{Advent renouncements}

The contrast between {being humble} and {being all you can be} is glaring.  I am reminded often [mostly by my sweet husband], that what I do, as in work, does not define who I am.  Last night I read a chapter of The Gifts of Imperfection and it again helped me see this.

I want to learn to renounce what the world says is important.  And though in some ways I’m there…..I get it and embrace it, in others I’m far away. 

As I transverse through the Advent season, I really want to focus on the simple, dirty, raw and real story of Christmas.  I want this to be my prayer:

Hound us, Lord, with affection and conviction until we renounce all lesser things to follow you. Help us see that in giving up the fool’s gold of the world, we open ourselves to heavenly treasure that lasts forever. 
Amen. [Common Prayer]

I like that….{fool’s gold of the world}.

I recently read this:

Justin the Martyr wrote in the second century, “He called Abraham and commanded him to go out from the country where he was living. With this call he has roused us all, and now we have renounced all the things the world offers, even unto death.”[Common Prayer]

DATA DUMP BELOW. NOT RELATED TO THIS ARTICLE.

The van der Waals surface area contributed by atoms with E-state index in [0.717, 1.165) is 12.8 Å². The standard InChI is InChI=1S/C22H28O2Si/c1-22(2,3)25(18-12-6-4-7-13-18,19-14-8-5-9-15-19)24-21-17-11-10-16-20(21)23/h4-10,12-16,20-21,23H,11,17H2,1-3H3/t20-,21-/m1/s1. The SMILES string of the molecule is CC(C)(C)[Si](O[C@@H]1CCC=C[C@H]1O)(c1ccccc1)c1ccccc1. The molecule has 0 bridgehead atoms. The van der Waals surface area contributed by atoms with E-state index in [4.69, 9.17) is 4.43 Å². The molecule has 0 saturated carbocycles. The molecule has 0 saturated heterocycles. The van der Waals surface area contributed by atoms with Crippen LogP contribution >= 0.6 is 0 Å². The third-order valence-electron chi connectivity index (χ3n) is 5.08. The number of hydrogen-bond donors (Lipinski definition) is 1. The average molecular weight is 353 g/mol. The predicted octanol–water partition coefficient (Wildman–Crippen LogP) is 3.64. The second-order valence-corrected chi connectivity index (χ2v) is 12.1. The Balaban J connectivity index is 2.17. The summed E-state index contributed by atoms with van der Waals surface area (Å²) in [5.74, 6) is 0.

That’s pretty extreme…..{even unto death}.

I seriously doubt I’ll ever face death because of what I’ve renounced.  But I do face death of self…..everyday.  And while it’s a completely different thing, it is difficult to renounce what the world deems as success.  At the end of the day, I want to feel like I’ve accomplished something, and I confess, sometimes I wish I could accomplish something BIG.  Or what the world deems as big.  And that’s simply {fool’s gold of the world}.  My OT scripture reading for today is Isaiah 2:12-22.  It’s a pretty good summation that the things of this world will pass away.  Especially the stuff that makes us proud and egotistical. 

It’s early December, God, the first excitement of calendars and wreaths is passing; we wonder if we’ll be able to keep up even our simplest daily discipline. The promise and danger of Advent is that it changes our habits, even for just a few weeks. Use this time to remake us, Lord, in the image of your Son. Amen.  
[A Homemade Prayer for Tuesday in Advent 1 by Josh Thomas]

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